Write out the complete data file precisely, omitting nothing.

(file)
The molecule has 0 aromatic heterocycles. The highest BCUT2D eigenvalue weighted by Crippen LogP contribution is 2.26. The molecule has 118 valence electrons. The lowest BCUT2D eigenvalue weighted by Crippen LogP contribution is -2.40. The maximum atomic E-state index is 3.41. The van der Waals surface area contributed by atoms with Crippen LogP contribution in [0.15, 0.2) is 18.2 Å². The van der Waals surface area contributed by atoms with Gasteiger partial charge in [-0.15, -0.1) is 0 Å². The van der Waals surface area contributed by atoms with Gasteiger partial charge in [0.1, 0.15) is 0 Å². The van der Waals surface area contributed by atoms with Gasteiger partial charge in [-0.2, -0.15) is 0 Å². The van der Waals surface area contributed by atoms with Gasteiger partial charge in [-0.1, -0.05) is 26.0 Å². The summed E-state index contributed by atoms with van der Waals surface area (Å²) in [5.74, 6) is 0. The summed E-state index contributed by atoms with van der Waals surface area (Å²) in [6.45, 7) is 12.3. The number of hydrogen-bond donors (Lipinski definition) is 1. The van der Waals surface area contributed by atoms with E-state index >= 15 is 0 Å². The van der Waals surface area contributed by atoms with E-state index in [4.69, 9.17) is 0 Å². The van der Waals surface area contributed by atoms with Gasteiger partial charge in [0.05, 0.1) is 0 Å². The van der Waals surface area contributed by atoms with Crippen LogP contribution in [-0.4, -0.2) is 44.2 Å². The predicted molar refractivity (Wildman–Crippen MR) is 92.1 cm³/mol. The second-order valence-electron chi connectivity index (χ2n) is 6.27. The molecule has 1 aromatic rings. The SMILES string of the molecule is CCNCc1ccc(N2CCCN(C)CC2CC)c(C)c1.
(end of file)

The molecule has 0 aromatic heterocycles. The highest BCUT2D eigenvalue weighted by Crippen LogP contribution is 2.26. The molecule has 118 valence electrons. The lowest BCUT2D eigenvalue weighted by Crippen LogP contribution is -2.40. The maximum atomic E-state index is 3.41. The van der Waals surface area contributed by atoms with Crippen LogP contribution in [0.15, 0.2) is 18.2 Å². The van der Waals surface area contributed by atoms with Gasteiger partial charge in [-0.15, -0.1) is 0 Å². The van der Waals surface area contributed by atoms with Gasteiger partial charge in [0.1, 0.15) is 0 Å². The van der Waals surface area contributed by atoms with Gasteiger partial charge in [-0.2, -0.15) is 0 Å². The van der Waals surface area contributed by atoms with Gasteiger partial charge in [-0.1, -0.05) is 26.0 Å². The summed E-state index contributed by atoms with van der Waals surface area (Å²) in [5.74, 6) is 0. The summed E-state index contributed by atoms with van der Waals surface area (Å²) in [6.45, 7) is 12.3. The number of hydrogen-bond donors (Lipinski definition) is 1. The van der Waals surface area contributed by atoms with E-state index >= 15 is 0 Å². The van der Waals surface area contributed by atoms with E-state index in [4.69, 9.17) is 0 Å². The van der Waals surface area contributed by atoms with Gasteiger partial charge in [0.05, 0.1) is 0 Å². The van der Waals surface area contributed by atoms with Crippen LogP contribution in [-0.4, -0.2) is 44.2 Å². The predicted molar refractivity (Wildman–Crippen MR) is 92.1 cm³/mol. The second-order valence-electron chi connectivity index (χ2n) is 6.27. The molecule has 1 aromatic rings. The SMILES string of the molecule is CCNCc1ccc(N2CCCN(C)CC2CC)c(C)c1.